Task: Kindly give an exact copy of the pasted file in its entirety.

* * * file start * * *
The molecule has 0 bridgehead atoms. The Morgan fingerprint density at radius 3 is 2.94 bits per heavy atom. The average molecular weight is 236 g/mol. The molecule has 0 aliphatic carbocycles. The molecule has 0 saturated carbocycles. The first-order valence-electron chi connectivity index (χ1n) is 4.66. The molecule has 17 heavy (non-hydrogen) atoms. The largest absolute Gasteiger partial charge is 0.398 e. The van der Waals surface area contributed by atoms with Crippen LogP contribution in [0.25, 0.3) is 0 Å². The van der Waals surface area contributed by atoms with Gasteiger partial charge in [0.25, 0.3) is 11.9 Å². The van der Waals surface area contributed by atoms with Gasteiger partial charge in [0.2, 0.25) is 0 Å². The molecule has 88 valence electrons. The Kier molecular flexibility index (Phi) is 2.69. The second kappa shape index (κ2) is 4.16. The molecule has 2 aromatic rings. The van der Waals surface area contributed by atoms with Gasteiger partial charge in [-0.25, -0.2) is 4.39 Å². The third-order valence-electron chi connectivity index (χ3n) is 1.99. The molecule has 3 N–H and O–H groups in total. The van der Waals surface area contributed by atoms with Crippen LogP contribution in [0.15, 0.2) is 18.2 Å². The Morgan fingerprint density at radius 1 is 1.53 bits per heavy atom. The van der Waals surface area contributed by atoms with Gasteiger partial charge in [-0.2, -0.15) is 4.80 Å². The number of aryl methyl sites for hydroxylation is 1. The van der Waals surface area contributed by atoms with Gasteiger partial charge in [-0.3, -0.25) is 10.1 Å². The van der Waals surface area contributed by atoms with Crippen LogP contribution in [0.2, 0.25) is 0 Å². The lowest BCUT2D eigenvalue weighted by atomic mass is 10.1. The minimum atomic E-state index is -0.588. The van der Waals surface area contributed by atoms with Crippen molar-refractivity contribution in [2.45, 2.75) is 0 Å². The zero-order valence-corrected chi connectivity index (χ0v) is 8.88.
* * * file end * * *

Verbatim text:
The molecule has 0 bridgehead atoms. The Morgan fingerprint density at radius 3 is 2.94 bits per heavy atom. The average molecular weight is 236 g/mol. The molecule has 0 aliphatic carbocycles. The molecule has 0 saturated carbocycles. The first-order valence-electron chi connectivity index (χ1n) is 4.66. The molecule has 17 heavy (non-hydrogen) atoms. The largest absolute Gasteiger partial charge is 0.398 e. The van der Waals surface area contributed by atoms with Crippen LogP contribution in [0.25, 0.3) is 0 Å². The van der Waals surface area contributed by atoms with Gasteiger partial charge in [0.25, 0.3) is 11.9 Å². The van der Waals surface area contributed by atoms with Gasteiger partial charge in [0.2, 0.25) is 0 Å². The molecule has 88 valence electrons. The Kier molecular flexibility index (Phi) is 2.69. The second kappa shape index (κ2) is 4.16. The molecule has 2 aromatic rings. The van der Waals surface area contributed by atoms with Gasteiger partial charge in [-0.25, -0.2) is 4.39 Å². The third-order valence-electron chi connectivity index (χ3n) is 1.99. The molecule has 3 N–H and O–H groups in total. The van der Waals surface area contributed by atoms with Crippen LogP contribution in [0.15, 0.2) is 18.2 Å². The Morgan fingerprint density at radius 1 is 1.53 bits per heavy atom. The van der Waals surface area contributed by atoms with Gasteiger partial charge in [-0.2, -0.15) is 4.80 Å². The number of aryl methyl sites for hydroxylation is 1. The van der Waals surface area contributed by atoms with Gasteiger partial charge in [-0.3, -0.25) is 10.1 Å². The van der Waals surface area contributed by atoms with Crippen LogP contribution in [0.2, 0.25) is 0 Å². The lowest BCUT2D eigenvalue weighted by atomic mass is 10.1. The minimum atomic E-state index is -0.588. The van der Waals surface area contributed by atoms with Crippen molar-refractivity contribution in [2.45, 2.75) is 0 Å². The zero-order valence-corrected chi connectivity index (χ0v) is 8.88.